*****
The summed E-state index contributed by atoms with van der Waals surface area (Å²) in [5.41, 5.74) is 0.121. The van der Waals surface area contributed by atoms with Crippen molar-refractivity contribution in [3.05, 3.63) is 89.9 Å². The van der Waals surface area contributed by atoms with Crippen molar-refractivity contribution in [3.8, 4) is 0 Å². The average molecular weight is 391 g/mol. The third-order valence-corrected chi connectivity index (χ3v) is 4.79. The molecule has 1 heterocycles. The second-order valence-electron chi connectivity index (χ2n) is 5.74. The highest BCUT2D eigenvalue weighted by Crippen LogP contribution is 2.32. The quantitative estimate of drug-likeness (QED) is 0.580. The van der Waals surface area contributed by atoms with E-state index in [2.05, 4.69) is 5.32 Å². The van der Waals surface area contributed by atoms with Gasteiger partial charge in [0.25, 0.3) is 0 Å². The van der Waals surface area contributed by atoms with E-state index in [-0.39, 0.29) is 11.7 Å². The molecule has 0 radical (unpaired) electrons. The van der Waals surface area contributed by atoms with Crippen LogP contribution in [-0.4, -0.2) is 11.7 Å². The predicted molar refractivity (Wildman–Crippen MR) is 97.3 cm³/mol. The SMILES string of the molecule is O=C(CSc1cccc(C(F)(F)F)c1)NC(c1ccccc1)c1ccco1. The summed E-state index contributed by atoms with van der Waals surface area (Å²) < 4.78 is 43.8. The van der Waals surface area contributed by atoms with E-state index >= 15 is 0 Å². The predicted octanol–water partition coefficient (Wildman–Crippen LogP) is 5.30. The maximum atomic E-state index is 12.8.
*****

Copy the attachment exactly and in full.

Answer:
The summed E-state index contributed by atoms with van der Waals surface area (Å²) in [5.41, 5.74) is 0.121. The van der Waals surface area contributed by atoms with Crippen molar-refractivity contribution in [3.05, 3.63) is 89.9 Å². The van der Waals surface area contributed by atoms with Crippen molar-refractivity contribution in [3.8, 4) is 0 Å². The average molecular weight is 391 g/mol. The third-order valence-corrected chi connectivity index (χ3v) is 4.79. The molecule has 1 heterocycles. The second-order valence-electron chi connectivity index (χ2n) is 5.74. The highest BCUT2D eigenvalue weighted by Crippen LogP contribution is 2.32. The quantitative estimate of drug-likeness (QED) is 0.580. The van der Waals surface area contributed by atoms with E-state index in [2.05, 4.69) is 5.32 Å². The van der Waals surface area contributed by atoms with Gasteiger partial charge in [0.25, 0.3) is 0 Å². The van der Waals surface area contributed by atoms with E-state index in [-0.39, 0.29) is 11.7 Å². The molecule has 0 radical (unpaired) electrons. The van der Waals surface area contributed by atoms with Crippen LogP contribution in [-0.4, -0.2) is 11.7 Å². The predicted molar refractivity (Wildman–Crippen MR) is 97.3 cm³/mol. The SMILES string of the molecule is O=C(CSc1cccc(C(F)(F)F)c1)NC(c1ccccc1)c1ccco1. The summed E-state index contributed by atoms with van der Waals surface area (Å²) < 4.78 is 43.8. The van der Waals surface area contributed by atoms with E-state index >= 15 is 0 Å². The predicted octanol–water partition coefficient (Wildman–Crippen LogP) is 5.30. The maximum atomic E-state index is 12.8.